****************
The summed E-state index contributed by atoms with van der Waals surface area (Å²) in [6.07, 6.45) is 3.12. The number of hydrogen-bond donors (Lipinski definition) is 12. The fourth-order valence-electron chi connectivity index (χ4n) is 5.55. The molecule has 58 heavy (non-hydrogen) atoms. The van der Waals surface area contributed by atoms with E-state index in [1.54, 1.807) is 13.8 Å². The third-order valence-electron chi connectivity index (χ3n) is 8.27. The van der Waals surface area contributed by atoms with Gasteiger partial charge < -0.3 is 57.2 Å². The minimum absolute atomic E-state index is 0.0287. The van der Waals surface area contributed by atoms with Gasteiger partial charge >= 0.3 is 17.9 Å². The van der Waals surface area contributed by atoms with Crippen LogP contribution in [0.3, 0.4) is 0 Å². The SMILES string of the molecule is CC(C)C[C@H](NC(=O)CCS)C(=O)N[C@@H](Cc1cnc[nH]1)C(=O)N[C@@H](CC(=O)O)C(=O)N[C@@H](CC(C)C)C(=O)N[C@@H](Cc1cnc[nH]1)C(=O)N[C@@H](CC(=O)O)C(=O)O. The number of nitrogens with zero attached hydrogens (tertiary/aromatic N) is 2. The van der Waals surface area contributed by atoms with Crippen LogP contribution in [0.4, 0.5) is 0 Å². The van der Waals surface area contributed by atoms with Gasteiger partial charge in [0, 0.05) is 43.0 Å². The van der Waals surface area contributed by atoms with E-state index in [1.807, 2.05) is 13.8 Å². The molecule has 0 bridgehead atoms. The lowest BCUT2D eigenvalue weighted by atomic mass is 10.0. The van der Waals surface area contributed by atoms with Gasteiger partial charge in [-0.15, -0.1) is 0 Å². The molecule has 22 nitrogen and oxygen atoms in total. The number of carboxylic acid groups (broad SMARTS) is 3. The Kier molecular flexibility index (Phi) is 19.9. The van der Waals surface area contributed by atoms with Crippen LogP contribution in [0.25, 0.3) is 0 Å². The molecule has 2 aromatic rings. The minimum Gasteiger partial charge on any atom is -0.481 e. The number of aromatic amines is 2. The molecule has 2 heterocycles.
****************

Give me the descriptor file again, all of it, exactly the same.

The summed E-state index contributed by atoms with van der Waals surface area (Å²) in [6.07, 6.45) is 3.12. The number of hydrogen-bond donors (Lipinski definition) is 12. The fourth-order valence-electron chi connectivity index (χ4n) is 5.55. The molecule has 58 heavy (non-hydrogen) atoms. The van der Waals surface area contributed by atoms with E-state index in [1.54, 1.807) is 13.8 Å². The third-order valence-electron chi connectivity index (χ3n) is 8.27. The van der Waals surface area contributed by atoms with Gasteiger partial charge < -0.3 is 57.2 Å². The minimum absolute atomic E-state index is 0.0287. The van der Waals surface area contributed by atoms with Gasteiger partial charge >= 0.3 is 17.9 Å². The van der Waals surface area contributed by atoms with Crippen LogP contribution in [0.3, 0.4) is 0 Å². The SMILES string of the molecule is CC(C)C[C@H](NC(=O)CCS)C(=O)N[C@@H](Cc1cnc[nH]1)C(=O)N[C@@H](CC(=O)O)C(=O)N[C@@H](CC(C)C)C(=O)N[C@@H](Cc1cnc[nH]1)C(=O)N[C@@H](CC(=O)O)C(=O)O. The number of nitrogens with zero attached hydrogens (tertiary/aromatic N) is 2. The van der Waals surface area contributed by atoms with Crippen LogP contribution in [0.4, 0.5) is 0 Å². The van der Waals surface area contributed by atoms with Gasteiger partial charge in [0, 0.05) is 43.0 Å². The van der Waals surface area contributed by atoms with E-state index in [1.807, 2.05) is 13.8 Å². The molecule has 0 bridgehead atoms. The lowest BCUT2D eigenvalue weighted by atomic mass is 10.0. The van der Waals surface area contributed by atoms with Gasteiger partial charge in [-0.15, -0.1) is 0 Å². The molecule has 22 nitrogen and oxygen atoms in total. The number of carboxylic acid groups (broad SMARTS) is 3. The Kier molecular flexibility index (Phi) is 19.9. The van der Waals surface area contributed by atoms with Crippen LogP contribution in [0.25, 0.3) is 0 Å². The molecule has 2 aromatic rings. The minimum Gasteiger partial charge on any atom is -0.481 e. The number of aromatic amines is 2. The molecule has 2 heterocycles.